Some years ago, I was asked at an event about how women could be successful in law. The audience were all students or young lawyers. I told them that the first step in achieving success is to define what success means to you. Not what it means to your family, your friends or your colleagues. Not what you have been trained to think it means. But really sit down with your thoughts, think about your life, what you really want, and create your own definition of success. And then go and get it.
And that is why I think that our biggest challenge is also our biggest opportunity. We have the chance to redefine what success means and to create work environments in which we can each pursue our own respective visions of success.
6. What advice would you give a woman starting her legal career?
Also, don’t let anyone ever make you feel that you do not deserve to be exactly where you are. For too many years of my life, I was inexplicably drawn to men who mistreated me, both personally and professionally. I have worked in my share of abusive environments – the details are irrelevant now – believing that if I were strong enough I could handle it and that if I was upset it was because I wasn’t tough enough.
I now have wonderful personal and professional relationships. My advice to any woman starting her legal career is to define her own success and never accept poor treatment from anyone.
Such great advice. There are many lawyers out there working in an area of law or for a law firm that is not a good fit for them (or is an abusive place), thinking that if they just "toughen up" it will get easier or they are "weak" if they can't "make it" in that environment. This is such backwards thinking, but an easy emotional trap to fall into. Thank you Frankie for reminding us to define our OWN success and go after it.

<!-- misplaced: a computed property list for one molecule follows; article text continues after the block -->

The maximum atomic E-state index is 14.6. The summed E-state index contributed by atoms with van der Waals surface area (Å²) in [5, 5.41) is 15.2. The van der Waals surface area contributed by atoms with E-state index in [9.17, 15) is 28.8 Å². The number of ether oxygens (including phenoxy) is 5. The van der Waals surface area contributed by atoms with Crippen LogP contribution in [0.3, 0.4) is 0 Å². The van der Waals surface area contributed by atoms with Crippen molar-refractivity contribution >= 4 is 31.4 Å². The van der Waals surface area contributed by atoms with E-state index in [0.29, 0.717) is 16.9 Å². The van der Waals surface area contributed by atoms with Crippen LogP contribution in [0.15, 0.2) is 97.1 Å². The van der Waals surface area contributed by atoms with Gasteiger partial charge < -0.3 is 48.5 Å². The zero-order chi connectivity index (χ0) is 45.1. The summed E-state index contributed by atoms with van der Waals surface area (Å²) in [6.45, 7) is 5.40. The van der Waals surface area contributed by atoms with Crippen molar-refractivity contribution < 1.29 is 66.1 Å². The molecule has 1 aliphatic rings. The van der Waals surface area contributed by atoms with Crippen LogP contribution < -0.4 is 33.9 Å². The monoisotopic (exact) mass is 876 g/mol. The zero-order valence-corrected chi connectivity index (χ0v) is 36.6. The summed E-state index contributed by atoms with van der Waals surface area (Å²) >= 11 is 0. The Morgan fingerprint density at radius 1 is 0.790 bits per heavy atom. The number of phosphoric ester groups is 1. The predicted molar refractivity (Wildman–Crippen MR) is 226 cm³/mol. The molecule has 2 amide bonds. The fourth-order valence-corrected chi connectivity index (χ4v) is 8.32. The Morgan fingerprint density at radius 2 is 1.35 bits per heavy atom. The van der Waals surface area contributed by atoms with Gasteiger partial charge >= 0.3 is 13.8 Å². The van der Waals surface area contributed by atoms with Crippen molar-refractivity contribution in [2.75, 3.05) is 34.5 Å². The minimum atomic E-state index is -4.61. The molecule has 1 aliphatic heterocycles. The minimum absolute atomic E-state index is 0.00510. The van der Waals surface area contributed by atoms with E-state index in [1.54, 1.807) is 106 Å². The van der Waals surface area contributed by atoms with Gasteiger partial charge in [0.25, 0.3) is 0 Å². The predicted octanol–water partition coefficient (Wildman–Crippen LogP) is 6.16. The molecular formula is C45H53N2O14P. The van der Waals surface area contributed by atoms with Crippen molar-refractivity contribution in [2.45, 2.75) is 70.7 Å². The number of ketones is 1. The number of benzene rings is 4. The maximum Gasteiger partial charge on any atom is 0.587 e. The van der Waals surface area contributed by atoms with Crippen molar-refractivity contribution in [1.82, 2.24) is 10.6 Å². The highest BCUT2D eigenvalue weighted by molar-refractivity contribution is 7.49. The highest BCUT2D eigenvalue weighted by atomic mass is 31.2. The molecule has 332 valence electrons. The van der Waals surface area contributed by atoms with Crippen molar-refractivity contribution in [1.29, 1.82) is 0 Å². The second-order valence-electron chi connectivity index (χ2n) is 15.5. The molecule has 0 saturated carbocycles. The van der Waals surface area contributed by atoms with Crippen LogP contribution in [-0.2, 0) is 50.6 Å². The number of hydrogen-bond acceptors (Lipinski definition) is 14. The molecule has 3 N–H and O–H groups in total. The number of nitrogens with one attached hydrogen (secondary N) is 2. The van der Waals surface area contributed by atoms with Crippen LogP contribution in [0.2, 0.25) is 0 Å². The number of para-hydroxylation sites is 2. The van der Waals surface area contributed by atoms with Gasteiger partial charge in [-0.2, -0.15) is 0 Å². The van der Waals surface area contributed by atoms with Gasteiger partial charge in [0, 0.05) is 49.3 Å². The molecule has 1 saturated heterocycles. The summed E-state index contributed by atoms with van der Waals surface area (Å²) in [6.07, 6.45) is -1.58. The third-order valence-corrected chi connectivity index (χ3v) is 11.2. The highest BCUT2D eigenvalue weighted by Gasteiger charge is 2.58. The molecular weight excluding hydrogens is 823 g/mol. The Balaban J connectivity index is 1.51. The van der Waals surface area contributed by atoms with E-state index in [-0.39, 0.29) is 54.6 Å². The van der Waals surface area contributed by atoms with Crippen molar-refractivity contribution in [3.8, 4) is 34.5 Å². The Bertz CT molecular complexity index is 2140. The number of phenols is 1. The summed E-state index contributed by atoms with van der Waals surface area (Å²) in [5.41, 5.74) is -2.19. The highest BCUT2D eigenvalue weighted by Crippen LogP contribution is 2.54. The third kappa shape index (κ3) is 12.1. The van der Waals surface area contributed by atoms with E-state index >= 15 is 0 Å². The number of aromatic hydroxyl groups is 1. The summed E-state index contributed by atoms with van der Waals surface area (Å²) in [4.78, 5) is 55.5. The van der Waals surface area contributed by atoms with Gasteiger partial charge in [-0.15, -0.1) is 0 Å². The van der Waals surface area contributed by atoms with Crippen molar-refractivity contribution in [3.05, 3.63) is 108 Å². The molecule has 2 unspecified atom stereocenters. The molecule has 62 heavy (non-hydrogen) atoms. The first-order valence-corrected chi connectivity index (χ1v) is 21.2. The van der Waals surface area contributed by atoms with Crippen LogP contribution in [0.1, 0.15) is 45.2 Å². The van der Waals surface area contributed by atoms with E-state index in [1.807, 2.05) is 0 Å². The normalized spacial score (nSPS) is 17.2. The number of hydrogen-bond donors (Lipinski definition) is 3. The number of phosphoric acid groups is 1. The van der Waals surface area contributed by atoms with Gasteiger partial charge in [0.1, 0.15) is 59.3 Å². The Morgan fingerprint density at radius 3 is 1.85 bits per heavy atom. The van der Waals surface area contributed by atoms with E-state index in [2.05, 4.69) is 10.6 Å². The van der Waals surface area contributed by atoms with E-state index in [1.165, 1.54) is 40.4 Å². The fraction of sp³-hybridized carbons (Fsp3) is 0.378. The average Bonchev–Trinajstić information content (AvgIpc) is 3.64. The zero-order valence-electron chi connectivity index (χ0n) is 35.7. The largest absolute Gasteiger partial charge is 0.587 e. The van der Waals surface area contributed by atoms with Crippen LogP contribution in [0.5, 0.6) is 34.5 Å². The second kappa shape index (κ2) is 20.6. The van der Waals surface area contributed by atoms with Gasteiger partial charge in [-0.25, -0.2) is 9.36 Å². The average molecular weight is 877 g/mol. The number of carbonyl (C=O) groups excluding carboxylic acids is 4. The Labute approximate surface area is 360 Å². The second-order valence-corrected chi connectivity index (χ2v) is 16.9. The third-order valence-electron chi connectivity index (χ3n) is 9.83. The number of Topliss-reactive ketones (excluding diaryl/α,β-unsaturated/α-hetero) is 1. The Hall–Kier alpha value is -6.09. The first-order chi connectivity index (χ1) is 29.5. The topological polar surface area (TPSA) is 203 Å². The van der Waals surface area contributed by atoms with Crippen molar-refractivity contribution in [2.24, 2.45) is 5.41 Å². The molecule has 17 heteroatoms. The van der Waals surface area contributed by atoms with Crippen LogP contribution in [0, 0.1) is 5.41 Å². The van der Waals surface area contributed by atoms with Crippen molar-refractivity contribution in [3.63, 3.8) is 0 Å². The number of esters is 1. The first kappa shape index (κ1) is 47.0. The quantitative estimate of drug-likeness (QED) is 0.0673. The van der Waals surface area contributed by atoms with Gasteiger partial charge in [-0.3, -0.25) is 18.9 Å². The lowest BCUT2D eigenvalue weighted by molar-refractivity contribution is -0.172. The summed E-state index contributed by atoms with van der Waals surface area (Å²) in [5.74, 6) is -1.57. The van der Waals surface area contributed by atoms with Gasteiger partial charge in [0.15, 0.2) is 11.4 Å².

I started this blog series because I was tired of hearing about women leaving law and wanted to hear about women leading in law. The "Women Leading in Law" series focuses on good news stories and highlights amazing women succeeding in the legal profession. Each post includes the profiled lawyer's answers to six questions. Prepare to be inspired!
ICYMI - previous posts profiled the following amazing lawyers: Maggie Wente, Anita Szigeti, Neha Chugh, Christy Allen & Nancy Houle, Suzie Seo, Kim Gale, Alexi Wood, Melissa McBain, Erin Best, Gillian Hnatiw, Melanie Sharman Rowand, Meg Chinelo Egbunonu, Lisa Jean Helps, Nathalie Godbout Q.C., Laurie Livingstone, Renatta Austin, Janis Criger, May Cheng, Nicole Chrolavicius, Charlene Theodore, Dyanoosh Youssefi, Shannon Salter, Bindu Cudjoe, Elliot Spears, Jessica Prince, Anu K. Sandhu, Claire Hatcher, Esi Codjoe, Kate Dewhirst, Jennifer Taylor, Rebecca Durcan, Atrisha Lewis, Vandana Sood, Kathryn Manning, Kim Hawkins, Kyla Lee, and Eva Chan.
Erin C. Cowling is a freelance litigator, researcher & writer at Cowling Legal Freelance and President and Founder of FLEX LEGAL, a network of freelance lawyers.